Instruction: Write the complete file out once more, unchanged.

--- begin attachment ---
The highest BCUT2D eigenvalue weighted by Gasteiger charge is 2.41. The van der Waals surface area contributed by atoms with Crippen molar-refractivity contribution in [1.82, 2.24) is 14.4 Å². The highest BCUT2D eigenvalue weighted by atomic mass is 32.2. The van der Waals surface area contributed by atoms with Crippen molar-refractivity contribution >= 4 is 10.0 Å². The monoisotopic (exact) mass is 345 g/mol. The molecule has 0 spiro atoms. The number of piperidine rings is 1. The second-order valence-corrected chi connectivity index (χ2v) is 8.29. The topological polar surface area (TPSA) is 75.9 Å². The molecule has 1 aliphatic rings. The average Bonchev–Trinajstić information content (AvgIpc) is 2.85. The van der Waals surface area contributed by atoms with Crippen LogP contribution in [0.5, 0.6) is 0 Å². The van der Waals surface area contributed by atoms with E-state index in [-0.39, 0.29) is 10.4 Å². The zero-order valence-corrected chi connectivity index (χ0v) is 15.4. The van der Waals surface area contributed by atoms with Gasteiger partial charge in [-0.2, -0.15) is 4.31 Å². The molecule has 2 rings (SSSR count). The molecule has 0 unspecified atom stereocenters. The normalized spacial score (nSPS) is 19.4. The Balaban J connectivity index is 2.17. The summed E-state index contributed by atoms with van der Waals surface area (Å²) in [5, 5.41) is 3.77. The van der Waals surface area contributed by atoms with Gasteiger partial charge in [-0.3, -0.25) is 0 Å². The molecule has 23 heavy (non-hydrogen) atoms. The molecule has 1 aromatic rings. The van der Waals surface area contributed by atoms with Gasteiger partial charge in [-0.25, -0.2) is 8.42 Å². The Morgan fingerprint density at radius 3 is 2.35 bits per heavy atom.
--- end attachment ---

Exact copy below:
The highest BCUT2D eigenvalue weighted by Gasteiger charge is 2.41. The van der Waals surface area contributed by atoms with Crippen molar-refractivity contribution in [1.82, 2.24) is 14.4 Å². The highest BCUT2D eigenvalue weighted by atomic mass is 32.2. The van der Waals surface area contributed by atoms with Crippen molar-refractivity contribution >= 4 is 10.0 Å². The monoisotopic (exact) mass is 345 g/mol. The molecule has 0 spiro atoms. The number of piperidine rings is 1. The second-order valence-corrected chi connectivity index (χ2v) is 8.29. The topological polar surface area (TPSA) is 75.9 Å². The molecule has 1 aliphatic rings. The average Bonchev–Trinajstić information content (AvgIpc) is 2.85. The van der Waals surface area contributed by atoms with Crippen LogP contribution in [0.5, 0.6) is 0 Å². The van der Waals surface area contributed by atoms with E-state index in [-0.39, 0.29) is 10.4 Å². The zero-order valence-corrected chi connectivity index (χ0v) is 15.4. The van der Waals surface area contributed by atoms with Gasteiger partial charge in [-0.2, -0.15) is 4.31 Å². The molecule has 2 rings (SSSR count). The molecule has 0 unspecified atom stereocenters. The normalized spacial score (nSPS) is 19.4. The Balaban J connectivity index is 2.17. The summed E-state index contributed by atoms with van der Waals surface area (Å²) in [5, 5.41) is 3.77. The van der Waals surface area contributed by atoms with Gasteiger partial charge in [-0.3, -0.25) is 0 Å². The molecule has 23 heavy (non-hydrogen) atoms. The molecule has 1 aromatic rings. The van der Waals surface area contributed by atoms with Gasteiger partial charge in [-0.25, -0.2) is 8.42 Å². The Morgan fingerprint density at radius 3 is 2.35 bits per heavy atom.